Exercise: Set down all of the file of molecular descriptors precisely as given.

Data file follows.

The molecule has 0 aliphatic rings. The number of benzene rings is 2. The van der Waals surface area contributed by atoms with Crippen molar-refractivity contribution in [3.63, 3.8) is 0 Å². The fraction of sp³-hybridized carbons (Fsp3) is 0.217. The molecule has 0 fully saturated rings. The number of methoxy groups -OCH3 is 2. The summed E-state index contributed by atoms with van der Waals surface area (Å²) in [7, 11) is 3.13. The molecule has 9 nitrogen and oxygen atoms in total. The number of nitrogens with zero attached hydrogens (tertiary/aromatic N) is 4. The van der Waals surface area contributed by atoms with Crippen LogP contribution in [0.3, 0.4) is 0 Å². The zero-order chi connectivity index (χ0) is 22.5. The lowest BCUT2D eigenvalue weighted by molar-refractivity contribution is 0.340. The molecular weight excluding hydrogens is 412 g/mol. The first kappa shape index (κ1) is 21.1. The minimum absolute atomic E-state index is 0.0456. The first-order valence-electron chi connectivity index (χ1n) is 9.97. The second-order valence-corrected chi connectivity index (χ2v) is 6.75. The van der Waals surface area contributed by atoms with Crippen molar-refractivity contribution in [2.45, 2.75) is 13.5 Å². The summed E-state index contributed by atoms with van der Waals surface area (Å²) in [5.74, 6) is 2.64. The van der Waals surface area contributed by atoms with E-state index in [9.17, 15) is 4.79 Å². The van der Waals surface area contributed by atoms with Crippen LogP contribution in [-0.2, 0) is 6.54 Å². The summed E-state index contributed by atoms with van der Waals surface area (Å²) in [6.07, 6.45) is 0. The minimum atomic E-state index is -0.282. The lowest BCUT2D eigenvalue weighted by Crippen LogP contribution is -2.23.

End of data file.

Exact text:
The molecule has 0 aliphatic rings. The number of benzene rings is 2. The van der Waals surface area contributed by atoms with Crippen molar-refractivity contribution in [3.63, 3.8) is 0 Å². The fraction of sp³-hybridized carbons (Fsp3) is 0.217. The molecule has 0 fully saturated rings. The number of methoxy groups -OCH3 is 2. The summed E-state index contributed by atoms with van der Waals surface area (Å²) in [7, 11) is 3.13. The molecule has 9 nitrogen and oxygen atoms in total. The number of nitrogens with zero attached hydrogens (tertiary/aromatic N) is 4. The van der Waals surface area contributed by atoms with Crippen LogP contribution in [0.3, 0.4) is 0 Å². The zero-order chi connectivity index (χ0) is 22.5. The lowest BCUT2D eigenvalue weighted by molar-refractivity contribution is 0.340. The molecular weight excluding hydrogens is 412 g/mol. The first kappa shape index (κ1) is 21.1. The minimum absolute atomic E-state index is 0.0456. The first-order valence-electron chi connectivity index (χ1n) is 9.97. The second-order valence-corrected chi connectivity index (χ2v) is 6.75. The van der Waals surface area contributed by atoms with Crippen molar-refractivity contribution in [2.45, 2.75) is 13.5 Å². The summed E-state index contributed by atoms with van der Waals surface area (Å²) in [5.74, 6) is 2.64. The van der Waals surface area contributed by atoms with E-state index in [9.17, 15) is 4.79 Å². The van der Waals surface area contributed by atoms with Crippen LogP contribution in [-0.2, 0) is 6.54 Å². The summed E-state index contributed by atoms with van der Waals surface area (Å²) in [6.07, 6.45) is 0. The minimum atomic E-state index is -0.282. The lowest BCUT2D eigenvalue weighted by Crippen LogP contribution is -2.23.